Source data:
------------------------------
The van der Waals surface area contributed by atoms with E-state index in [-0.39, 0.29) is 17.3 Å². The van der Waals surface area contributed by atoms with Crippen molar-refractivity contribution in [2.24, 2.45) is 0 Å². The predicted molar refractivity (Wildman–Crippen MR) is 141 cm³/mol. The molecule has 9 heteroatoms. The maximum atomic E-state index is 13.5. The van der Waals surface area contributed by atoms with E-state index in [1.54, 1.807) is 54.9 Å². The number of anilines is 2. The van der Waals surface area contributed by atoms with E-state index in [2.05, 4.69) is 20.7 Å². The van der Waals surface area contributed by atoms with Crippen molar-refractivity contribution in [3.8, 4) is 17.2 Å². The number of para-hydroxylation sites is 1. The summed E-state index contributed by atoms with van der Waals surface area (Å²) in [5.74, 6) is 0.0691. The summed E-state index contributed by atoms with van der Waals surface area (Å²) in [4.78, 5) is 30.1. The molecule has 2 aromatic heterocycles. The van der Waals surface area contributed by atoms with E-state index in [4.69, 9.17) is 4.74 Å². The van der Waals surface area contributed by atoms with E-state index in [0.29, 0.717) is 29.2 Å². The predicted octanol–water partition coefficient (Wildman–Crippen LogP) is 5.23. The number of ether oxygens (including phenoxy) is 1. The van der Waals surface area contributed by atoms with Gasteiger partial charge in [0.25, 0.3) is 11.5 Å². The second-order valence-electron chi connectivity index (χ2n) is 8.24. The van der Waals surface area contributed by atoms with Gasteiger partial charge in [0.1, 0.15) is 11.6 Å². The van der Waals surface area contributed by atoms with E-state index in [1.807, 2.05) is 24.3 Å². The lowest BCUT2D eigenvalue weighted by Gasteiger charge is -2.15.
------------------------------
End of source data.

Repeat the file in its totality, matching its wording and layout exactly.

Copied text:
The van der Waals surface area contributed by atoms with E-state index in [-0.39, 0.29) is 17.3 Å². The van der Waals surface area contributed by atoms with Crippen molar-refractivity contribution in [2.24, 2.45) is 0 Å². The predicted molar refractivity (Wildman–Crippen MR) is 141 cm³/mol. The molecule has 9 heteroatoms. The maximum atomic E-state index is 13.5. The van der Waals surface area contributed by atoms with E-state index in [1.54, 1.807) is 54.9 Å². The number of anilines is 2. The van der Waals surface area contributed by atoms with E-state index in [2.05, 4.69) is 20.7 Å². The van der Waals surface area contributed by atoms with Crippen molar-refractivity contribution in [3.8, 4) is 17.2 Å². The number of para-hydroxylation sites is 1. The summed E-state index contributed by atoms with van der Waals surface area (Å²) in [5.74, 6) is 0.0691. The summed E-state index contributed by atoms with van der Waals surface area (Å²) in [4.78, 5) is 30.1. The molecule has 2 aromatic heterocycles. The van der Waals surface area contributed by atoms with E-state index in [4.69, 9.17) is 4.74 Å². The van der Waals surface area contributed by atoms with E-state index in [0.29, 0.717) is 29.2 Å². The predicted octanol–water partition coefficient (Wildman–Crippen LogP) is 5.23. The number of ether oxygens (including phenoxy) is 1. The van der Waals surface area contributed by atoms with Gasteiger partial charge in [0.25, 0.3) is 11.5 Å². The second-order valence-electron chi connectivity index (χ2n) is 8.24. The van der Waals surface area contributed by atoms with Gasteiger partial charge in [0.1, 0.15) is 11.6 Å². The van der Waals surface area contributed by atoms with E-state index in [1.807, 2.05) is 24.3 Å². The lowest BCUT2D eigenvalue weighted by Gasteiger charge is -2.15.